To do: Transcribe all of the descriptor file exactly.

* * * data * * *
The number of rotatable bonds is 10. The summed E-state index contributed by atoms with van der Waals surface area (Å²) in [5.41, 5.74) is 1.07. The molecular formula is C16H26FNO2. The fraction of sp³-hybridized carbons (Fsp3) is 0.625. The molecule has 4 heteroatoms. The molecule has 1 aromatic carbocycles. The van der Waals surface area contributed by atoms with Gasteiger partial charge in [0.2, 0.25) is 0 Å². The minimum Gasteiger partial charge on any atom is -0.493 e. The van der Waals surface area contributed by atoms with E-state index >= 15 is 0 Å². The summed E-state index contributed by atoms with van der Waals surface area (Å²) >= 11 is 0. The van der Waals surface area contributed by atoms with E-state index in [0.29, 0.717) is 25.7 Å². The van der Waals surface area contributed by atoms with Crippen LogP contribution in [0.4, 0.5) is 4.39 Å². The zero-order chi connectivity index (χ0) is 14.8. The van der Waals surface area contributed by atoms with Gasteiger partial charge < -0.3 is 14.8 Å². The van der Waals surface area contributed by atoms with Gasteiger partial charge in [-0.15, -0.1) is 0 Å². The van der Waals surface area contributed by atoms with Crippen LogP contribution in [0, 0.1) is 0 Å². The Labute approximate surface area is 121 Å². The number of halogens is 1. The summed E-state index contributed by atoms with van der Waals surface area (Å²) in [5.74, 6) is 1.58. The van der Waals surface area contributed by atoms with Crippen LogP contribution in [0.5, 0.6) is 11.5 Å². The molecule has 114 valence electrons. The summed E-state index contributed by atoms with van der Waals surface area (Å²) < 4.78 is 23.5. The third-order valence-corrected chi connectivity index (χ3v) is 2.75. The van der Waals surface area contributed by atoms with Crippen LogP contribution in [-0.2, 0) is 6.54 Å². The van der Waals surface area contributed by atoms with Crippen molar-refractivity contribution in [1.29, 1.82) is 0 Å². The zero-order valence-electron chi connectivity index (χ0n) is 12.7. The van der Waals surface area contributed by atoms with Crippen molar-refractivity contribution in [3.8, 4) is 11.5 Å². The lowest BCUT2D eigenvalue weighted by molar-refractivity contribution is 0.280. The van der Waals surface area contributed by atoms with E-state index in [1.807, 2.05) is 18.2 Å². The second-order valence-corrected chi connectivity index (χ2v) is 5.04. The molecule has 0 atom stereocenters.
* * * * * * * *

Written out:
The number of rotatable bonds is 10. The summed E-state index contributed by atoms with van der Waals surface area (Å²) in [5.41, 5.74) is 1.07. The molecular formula is C16H26FNO2. The fraction of sp³-hybridized carbons (Fsp3) is 0.625. The molecule has 4 heteroatoms. The molecule has 1 aromatic carbocycles. The van der Waals surface area contributed by atoms with Gasteiger partial charge in [0.2, 0.25) is 0 Å². The minimum Gasteiger partial charge on any atom is -0.493 e. The van der Waals surface area contributed by atoms with E-state index >= 15 is 0 Å². The summed E-state index contributed by atoms with van der Waals surface area (Å²) >= 11 is 0. The van der Waals surface area contributed by atoms with E-state index in [0.29, 0.717) is 25.7 Å². The van der Waals surface area contributed by atoms with Crippen LogP contribution in [0.4, 0.5) is 4.39 Å². The zero-order chi connectivity index (χ0) is 14.8. The van der Waals surface area contributed by atoms with Gasteiger partial charge < -0.3 is 14.8 Å². The van der Waals surface area contributed by atoms with Gasteiger partial charge in [-0.15, -0.1) is 0 Å². The van der Waals surface area contributed by atoms with Crippen LogP contribution in [0, 0.1) is 0 Å². The Labute approximate surface area is 121 Å². The number of halogens is 1. The summed E-state index contributed by atoms with van der Waals surface area (Å²) in [5.74, 6) is 1.58. The van der Waals surface area contributed by atoms with Crippen LogP contribution in [0.5, 0.6) is 11.5 Å². The molecule has 114 valence electrons. The summed E-state index contributed by atoms with van der Waals surface area (Å²) < 4.78 is 23.5. The third-order valence-corrected chi connectivity index (χ3v) is 2.75. The van der Waals surface area contributed by atoms with Crippen LogP contribution in [-0.2, 0) is 6.54 Å². The van der Waals surface area contributed by atoms with Crippen molar-refractivity contribution in [1.29, 1.82) is 0 Å². The zero-order valence-electron chi connectivity index (χ0n) is 12.7. The van der Waals surface area contributed by atoms with Crippen molar-refractivity contribution in [3.8, 4) is 11.5 Å². The lowest BCUT2D eigenvalue weighted by molar-refractivity contribution is 0.280. The van der Waals surface area contributed by atoms with E-state index in [1.807, 2.05) is 18.2 Å². The second-order valence-corrected chi connectivity index (χ2v) is 5.04. The molecule has 0 atom stereocenters.